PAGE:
ICC admits to TV replay error

2011-06-30 18:28
Mahendra Singh Dhoni (File)

Dubai - The ICC admitted on Thursday that India captain Mahendra Singh Dhoni was incorrectly dismissed in the ongoing second Test against West Indies, following the wrong TV replay being shown to the third umpire during a review of a no-ball.

The announcement will provide India's authorities with more fodder to their argument that technology in the game is still unreliable.

Dhoni was caught at mid-on off Fidel Edwards for two in his side's first innings total of 201 on the first day at Kensington Oval.

But the ICC said standing umpire Ian Gould suspected that the delivery was a no-ball, and followed protocol in seeking confirmation from TV umpire Gregory Brathwaite.

"The host broadcaster for this series, IMG Media, acknowledged the mistake and has apologised," said match referee Chris Broad in an ICC media release.

"Having looked into the situation, I am satisfied it was an unfortunate, but honest mistake in what is a tense, and live environment.

"It is worth pointing out that the umpires followed the correct procedures and are without blame in this matter."

Broad ruled out the possibility of the decision being reversed for obvious reasons.

"Seeing as the game has continued, clearly there is no opportunity to reverse the decision," he said.

"We are forced now to put it behind us, and move on with the remainder of the match."

Officials of the Board of Control for Cricket in India have lamented the use of the umpire decision review system (DRS) in the sport, which allows players to have umpiring decisions examined on the spot.

Niranjan Shah, vice president of the BCCI, said in a recent interview with the ESPNcricinfo website that the DRS in its present form offered marginal gains for a technology that is exorbitant, and not error-free.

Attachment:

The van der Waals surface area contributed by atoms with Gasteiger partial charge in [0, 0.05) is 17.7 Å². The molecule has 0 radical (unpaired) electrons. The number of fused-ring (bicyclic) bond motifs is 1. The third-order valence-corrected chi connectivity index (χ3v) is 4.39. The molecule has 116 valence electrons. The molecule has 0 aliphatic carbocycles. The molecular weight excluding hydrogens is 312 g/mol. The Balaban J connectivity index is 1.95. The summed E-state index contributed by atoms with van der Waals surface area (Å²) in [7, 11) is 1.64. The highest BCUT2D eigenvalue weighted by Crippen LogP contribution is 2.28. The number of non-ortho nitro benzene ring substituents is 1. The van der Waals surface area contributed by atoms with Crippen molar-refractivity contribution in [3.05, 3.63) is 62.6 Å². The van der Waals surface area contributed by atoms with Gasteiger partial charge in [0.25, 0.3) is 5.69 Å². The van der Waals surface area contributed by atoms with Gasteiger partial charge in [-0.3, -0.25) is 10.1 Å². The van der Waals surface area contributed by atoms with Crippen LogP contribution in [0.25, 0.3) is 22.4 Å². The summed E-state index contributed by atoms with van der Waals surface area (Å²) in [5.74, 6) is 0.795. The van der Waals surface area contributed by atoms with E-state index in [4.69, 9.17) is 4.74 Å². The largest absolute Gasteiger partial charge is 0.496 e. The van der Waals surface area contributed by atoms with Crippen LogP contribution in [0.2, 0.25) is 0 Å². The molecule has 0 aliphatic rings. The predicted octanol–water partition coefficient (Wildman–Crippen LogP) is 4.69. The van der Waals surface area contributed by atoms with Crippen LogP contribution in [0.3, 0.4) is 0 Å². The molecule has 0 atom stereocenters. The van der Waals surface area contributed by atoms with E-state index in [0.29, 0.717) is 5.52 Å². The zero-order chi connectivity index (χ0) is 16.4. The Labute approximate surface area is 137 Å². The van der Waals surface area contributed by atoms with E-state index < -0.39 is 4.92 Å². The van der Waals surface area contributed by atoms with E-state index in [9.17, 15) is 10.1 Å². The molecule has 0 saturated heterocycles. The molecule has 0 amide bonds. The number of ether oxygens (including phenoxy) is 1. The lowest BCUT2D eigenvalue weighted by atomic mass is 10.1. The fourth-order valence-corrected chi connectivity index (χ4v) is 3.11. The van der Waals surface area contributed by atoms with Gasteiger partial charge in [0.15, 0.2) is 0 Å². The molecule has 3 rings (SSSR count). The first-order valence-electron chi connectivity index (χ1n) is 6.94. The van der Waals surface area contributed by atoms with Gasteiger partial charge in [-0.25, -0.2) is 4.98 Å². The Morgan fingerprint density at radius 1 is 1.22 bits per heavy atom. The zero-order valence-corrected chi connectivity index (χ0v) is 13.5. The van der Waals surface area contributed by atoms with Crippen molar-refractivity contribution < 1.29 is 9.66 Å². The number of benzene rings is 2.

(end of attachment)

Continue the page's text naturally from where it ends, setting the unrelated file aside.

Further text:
The DRS was one of the main bones of contention at this week's ICC Chief Executives' Committee meeting in Hong Kong, where a modified version was approved for use in all Tests and One-day Internationals.

Infra-red cameras and audio-tracking devices are now part of the compulsory list of DRS technologies, but the ball-tracking technology, which helps determine lbw decisions, is optional, leaving the way open for agreement between the authorities of the two sides to determine if it should be used.

A spokesman for IMG Media defended the integrity of its operations, blaming human error.

"IMG Media takes its responsibilities on this matter very seriously," the spokesman said in the ICC media release.

"This was a case of human error, compounded by a senior replay operative having to return home at very short notice."

The ICC noted that the enhanced standard for the use of the replay technology - including the presence of an ICC technical official - was not in place for this series because the DRS was not in full operation.

The incident also came on the heels of Indian players complaining after the first Test in Jamaica that they were not altogether satisfied with the level of umpiring, despite their 63-run victory.

Sections of the Indian media carried insider reports from the Indian team that they were particularly disappointed with the work of Australian umpire Daryl Harper, who resigned on Wednesday.

Harper was set to stand in his final Test in the final Test of the series, starting next Wednesday on the island of Dominica.


Proteas look to fight back

2015-11-24 22:45


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